Topography considerations are also a major factor to consider for Tokyo’s tsunami risk, as the city sits at the North Western edge of Tokyo bay, a large shallow bay with a narrow 9 Km opening (Figure 5). Modelling of tsunami risks affecting Tokyo itself produce conflicting results with the narrow entrance to Tokyo Bay potentially protecting the city or amplifying tsunami damage (Sasaki et al, 2012) depending upon the magnitude and location of source used within models.


Figure 5. Stylised 3D map of Tokyo Bay and the surrounding bathymetry showing the constrained entrance to the bay. Source: Google maps.

Liquefaction hazards in Tokyo have been identified following the 2011 event by using Lidar surveying pre and post event (Konagai et al, 2012). This process has generated high resolution results to determine areas affected, and subsequently at future risk of soil subsidence (Figure 6) (Yasuda et al, 2012). Identification of risk allows remediation and prevention works to be undertaken to prevent future earthquake damage due to liquefaction (Bhattacharya et al, 2011).




Figure 6. Example of areas within Tokyo mapped after the 2011 event, demonstrating liquefaction predominantly on reclaimed land. Source: Yasuda et al, 2012



Building codes (dictating earthquake resilience) were updated extensively in 1981 throughout Japan, dictating that buildings should be built to remain standing when affected by an earthquake of 7 magnitude or higher (Aoyama, 1981). This is a requirement of new buildings constructed after 1981, therefore buildings constructed prior to this date (known as Kyu-Taishin) have a potentially lower resilience to high magnitude earthquakes compared to those constructed post 1981 (known as Shin-Taishin) (Sharma and Louzado, 2015). Kyu-Taishin (older, less resilient buildings) constitute ~20 to 30% of buildings throughout Japan, and therefore continue to be a potential hazard source as demonstrated in the 1995 Hanshin earthquake where 8.4% of older buildings were seriously damaged, compared to 0.3% of Shin-Taishin (building constructed to the newer more stringent building regulations).

To answer the original question, as to whether Tokyo is at greater risk of destruction following the 2011 event, we need to define ’risk’. Disaster prediction and prevention defines risk as the hazard multiplied by vulnerability, divided by the resilience or ‘capacity to cope’ (Smith, 2003). In Tokyo’s current situation, it can be argued that the hazard of a megathrust event has been increased due to the changes in tension regime along the faults near to Tokyo (Stein, 1999). Awareness of this risk, and specifically a realisation of the scale of the potential magnitude of events, which may well exceed the maxima encountered within recorded history, enables relevant bodies and individuals to be prepared. This ability to prepare and engineer for events far exceeding previously estimated maximum magnitudes can diminish the vulnerability of those within the affected area, as well as increasing the resilience and ability to cope with a major event (such as the 2011 event).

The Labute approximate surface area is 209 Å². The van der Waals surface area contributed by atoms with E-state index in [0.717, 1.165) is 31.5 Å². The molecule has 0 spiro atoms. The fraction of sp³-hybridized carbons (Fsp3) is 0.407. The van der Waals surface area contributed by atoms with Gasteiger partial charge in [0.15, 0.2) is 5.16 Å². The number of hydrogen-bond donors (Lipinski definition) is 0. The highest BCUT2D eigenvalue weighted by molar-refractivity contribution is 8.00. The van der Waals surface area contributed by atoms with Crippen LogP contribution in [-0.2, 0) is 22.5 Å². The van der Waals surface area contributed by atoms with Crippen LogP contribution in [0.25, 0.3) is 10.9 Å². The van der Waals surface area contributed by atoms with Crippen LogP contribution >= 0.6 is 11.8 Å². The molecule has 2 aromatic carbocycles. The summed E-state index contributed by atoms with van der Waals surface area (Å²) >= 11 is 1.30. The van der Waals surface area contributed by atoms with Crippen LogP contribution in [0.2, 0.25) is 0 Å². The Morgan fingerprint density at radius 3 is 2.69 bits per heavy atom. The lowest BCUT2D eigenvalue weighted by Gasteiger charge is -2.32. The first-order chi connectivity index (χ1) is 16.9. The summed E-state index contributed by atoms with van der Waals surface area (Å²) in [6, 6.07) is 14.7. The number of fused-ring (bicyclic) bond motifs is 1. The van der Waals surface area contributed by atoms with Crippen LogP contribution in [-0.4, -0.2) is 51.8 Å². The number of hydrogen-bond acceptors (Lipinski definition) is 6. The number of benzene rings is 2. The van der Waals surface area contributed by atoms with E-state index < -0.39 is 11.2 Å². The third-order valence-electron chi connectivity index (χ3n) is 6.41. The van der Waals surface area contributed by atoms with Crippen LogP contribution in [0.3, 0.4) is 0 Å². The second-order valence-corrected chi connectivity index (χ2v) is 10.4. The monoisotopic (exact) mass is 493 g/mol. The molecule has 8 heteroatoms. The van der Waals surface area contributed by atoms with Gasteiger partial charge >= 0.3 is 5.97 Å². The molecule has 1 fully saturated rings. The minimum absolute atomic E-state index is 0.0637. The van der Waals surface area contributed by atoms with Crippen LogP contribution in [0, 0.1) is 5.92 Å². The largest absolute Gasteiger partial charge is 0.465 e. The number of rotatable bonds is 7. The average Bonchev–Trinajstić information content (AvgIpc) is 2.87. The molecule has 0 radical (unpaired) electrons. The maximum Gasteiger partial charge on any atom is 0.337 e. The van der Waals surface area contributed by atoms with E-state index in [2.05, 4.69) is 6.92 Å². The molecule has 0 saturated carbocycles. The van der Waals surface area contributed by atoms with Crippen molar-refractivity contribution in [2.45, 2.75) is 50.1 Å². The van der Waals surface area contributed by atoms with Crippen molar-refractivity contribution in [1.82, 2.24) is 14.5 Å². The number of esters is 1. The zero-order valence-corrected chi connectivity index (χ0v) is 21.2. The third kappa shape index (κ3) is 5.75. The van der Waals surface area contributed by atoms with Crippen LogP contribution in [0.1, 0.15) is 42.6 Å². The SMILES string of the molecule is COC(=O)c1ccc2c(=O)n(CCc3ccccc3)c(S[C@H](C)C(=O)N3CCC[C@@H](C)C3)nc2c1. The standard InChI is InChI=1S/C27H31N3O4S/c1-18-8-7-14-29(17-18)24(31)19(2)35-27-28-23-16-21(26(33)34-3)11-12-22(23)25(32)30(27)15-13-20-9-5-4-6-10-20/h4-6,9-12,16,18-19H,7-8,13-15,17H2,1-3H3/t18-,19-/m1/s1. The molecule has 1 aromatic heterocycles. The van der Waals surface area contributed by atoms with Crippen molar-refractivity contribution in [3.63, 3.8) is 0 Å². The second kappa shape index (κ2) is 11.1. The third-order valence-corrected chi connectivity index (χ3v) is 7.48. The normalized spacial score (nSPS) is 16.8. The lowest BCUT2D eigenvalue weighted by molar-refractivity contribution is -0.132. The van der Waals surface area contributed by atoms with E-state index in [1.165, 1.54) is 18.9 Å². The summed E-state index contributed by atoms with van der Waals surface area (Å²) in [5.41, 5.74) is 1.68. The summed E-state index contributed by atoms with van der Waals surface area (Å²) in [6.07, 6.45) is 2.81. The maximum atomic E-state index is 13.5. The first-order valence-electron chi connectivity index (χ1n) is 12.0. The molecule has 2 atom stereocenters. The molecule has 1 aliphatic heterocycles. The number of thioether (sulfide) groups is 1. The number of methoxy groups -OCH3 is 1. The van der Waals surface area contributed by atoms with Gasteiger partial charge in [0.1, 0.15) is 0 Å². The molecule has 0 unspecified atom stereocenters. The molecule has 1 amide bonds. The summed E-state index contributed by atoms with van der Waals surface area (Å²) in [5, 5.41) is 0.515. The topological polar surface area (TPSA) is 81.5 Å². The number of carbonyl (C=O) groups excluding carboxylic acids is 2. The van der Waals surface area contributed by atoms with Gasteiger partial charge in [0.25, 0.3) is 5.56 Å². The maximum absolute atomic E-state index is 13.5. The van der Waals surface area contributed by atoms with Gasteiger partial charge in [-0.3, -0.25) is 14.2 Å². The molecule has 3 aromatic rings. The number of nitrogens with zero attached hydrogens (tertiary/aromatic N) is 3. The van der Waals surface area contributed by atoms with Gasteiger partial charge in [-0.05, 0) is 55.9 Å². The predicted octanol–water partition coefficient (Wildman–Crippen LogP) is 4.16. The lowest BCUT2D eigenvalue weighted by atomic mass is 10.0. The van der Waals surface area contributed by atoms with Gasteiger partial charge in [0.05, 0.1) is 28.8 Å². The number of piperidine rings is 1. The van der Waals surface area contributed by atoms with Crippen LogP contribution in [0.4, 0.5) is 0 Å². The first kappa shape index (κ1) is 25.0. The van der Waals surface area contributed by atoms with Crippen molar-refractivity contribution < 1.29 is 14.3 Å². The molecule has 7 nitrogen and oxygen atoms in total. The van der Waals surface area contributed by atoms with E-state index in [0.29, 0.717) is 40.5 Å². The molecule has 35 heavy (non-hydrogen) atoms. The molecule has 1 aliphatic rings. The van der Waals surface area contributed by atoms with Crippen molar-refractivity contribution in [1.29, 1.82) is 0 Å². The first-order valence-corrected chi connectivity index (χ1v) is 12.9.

After considering all the evidence examined within this discussion, I feel even though the hazard from a megathrust event and subsequent tsunami may have increased since the 2011 event, raised awareness of the potential hazard may have diminished vulnerability and increased resilience, thus meaning risk has remained at the level prior to the 2011 event.





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6 tips to living a greener life for normal people (and save cash too).

We all know the planet is slowly being killed by our manic consumerism, but we all think “what can I do?” If like me, you’re not a tree hugger or a tofu eating hippie, then what easy changes can you make to your lifestyle that will make a difference?


As a meat-eating, driving, single parent, living in the South of England, I didn’t feel like I was doing anything bad (when compared to the people around me), but I also didn’t think I was trying as hard as I could to try and limit the damage I was doing.